The Arizona DPS offered these safety tips for those who will be traveling on the roadways:

  • “Expect the Unexpected”;
  • Keep emergency supplies in your vehicle in the event you find a highway is closed off while   in route. The emergency pack should include extra drinking water, snack foods, fully charged cell phones and other emergency supplies;
  • Choose someone to be a sober Designated Driver in advance;
  • Call 911 to report dangerous driving or behavior to help avoid crashes;
  • If your vehicle breaks down call 911 for assistance;
  • If you are under age 21 and you plan to drink, plan ahead, and drink responsibly.

The Importance of Criminal Defense for Alcohol Related Charges Tempe AZ

If you are the parent of an underage drinker or driver, and you have never received the call in the middle of the night or early morning hours notifying you that they have been arrested, or worse involved in a DUI accident, you are one of the fortunate ones.

If you have received the call, then you know how traumatic it can be for parents and those arrested.

A criminal conviction can turn a person’s world upside down, jeopardizing the future and freedom.

It is particularly disruptive to underage drinkers who have a need to drive to get to school, work, to sport activities, scholastic activities or other extracurricular activities.

A conviction will adversely impact their eligibility to drive for an extended period. It may also prevent them from qualifying for schools, scholarships, student loans, or employment.

It can also result in loss of existing scholarships, job, driver’s license, active enrollment, or job if they had one at the time of the arrest or conviction.

This is why it is critical to retain a highly skilled and experienced DUI or minor consumption defense attorney to protect their rights and defend their charges.

Without an effective legal advocate a conviction will be swift and severe.

It is crucial that they retain a qualified attorney to protect their interests, and challenge any constitutional rights violations, or weak evidence in their case.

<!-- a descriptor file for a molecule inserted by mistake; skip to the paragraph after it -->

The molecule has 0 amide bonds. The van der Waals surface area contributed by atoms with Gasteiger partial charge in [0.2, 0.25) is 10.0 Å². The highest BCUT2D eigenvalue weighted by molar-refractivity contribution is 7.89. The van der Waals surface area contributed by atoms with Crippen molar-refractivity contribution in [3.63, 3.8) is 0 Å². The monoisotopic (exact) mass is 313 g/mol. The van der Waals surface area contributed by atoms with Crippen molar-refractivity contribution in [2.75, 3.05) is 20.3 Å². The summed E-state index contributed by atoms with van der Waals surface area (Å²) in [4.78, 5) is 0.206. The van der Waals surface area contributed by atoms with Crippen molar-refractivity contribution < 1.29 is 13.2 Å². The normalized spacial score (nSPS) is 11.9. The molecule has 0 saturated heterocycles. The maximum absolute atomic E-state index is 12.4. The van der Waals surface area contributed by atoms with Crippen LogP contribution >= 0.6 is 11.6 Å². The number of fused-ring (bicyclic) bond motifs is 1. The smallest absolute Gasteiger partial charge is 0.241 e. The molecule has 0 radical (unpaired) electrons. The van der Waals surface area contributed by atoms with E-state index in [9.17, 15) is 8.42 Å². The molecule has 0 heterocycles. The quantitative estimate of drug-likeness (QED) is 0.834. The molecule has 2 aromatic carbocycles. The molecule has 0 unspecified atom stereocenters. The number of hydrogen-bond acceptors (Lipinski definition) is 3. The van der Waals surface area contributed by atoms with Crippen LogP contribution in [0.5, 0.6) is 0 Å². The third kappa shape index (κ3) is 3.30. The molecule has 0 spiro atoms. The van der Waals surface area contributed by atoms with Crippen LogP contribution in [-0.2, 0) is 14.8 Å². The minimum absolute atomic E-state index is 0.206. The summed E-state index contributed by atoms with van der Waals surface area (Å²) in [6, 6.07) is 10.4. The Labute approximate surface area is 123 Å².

Officers may make mistakes in the cleaning and calibration of the devices, or may make errors in storing or transporting the evidence.

Even if your son or daughter has a DUI test showing alcohol in your system and they are under age or controlled substances if you are of any age, and were arrested in Maricopa County, there is no reason to give up hope.

A flawless process can be critical to prosecutors’ cases, particularly when the results involve a low BAC.

Mistakes in cleaning could easily lead to test result showing a low BAC, such as one used in the prosecution of a person younger than 21.

Likewise, the testimony of DREs can be effectively challenged by a lawyer. Any errors in their judgment can lead to charged being reduced or dismissed.

Generally when evidence is suppressed, it cannot be admitted in court. So suppression of material evidence or unlawful searches can lead to dismissal, or acquittal of charges.

James Novak is a former prosecutor, and dedicated exclusively to providing DUI and criminal defense. He is a highly skilled and effective and represents people of all ages charged with alcohol related crimes.

James Novak believes in second chances, making sure a person’s rights are protected, and that they get the strongest most effective defense available for their charges.

If a loved one or someone you know has been arrested for alcohol related crimes or other criminal offenses, contact James Novak, at The Law Office of James E. Novak today for a free consultation.

James Novak services clients who have received charges in Phoenix, Tempe, Mesa, Scottsdale, Chandler, or Gilbert, AZ.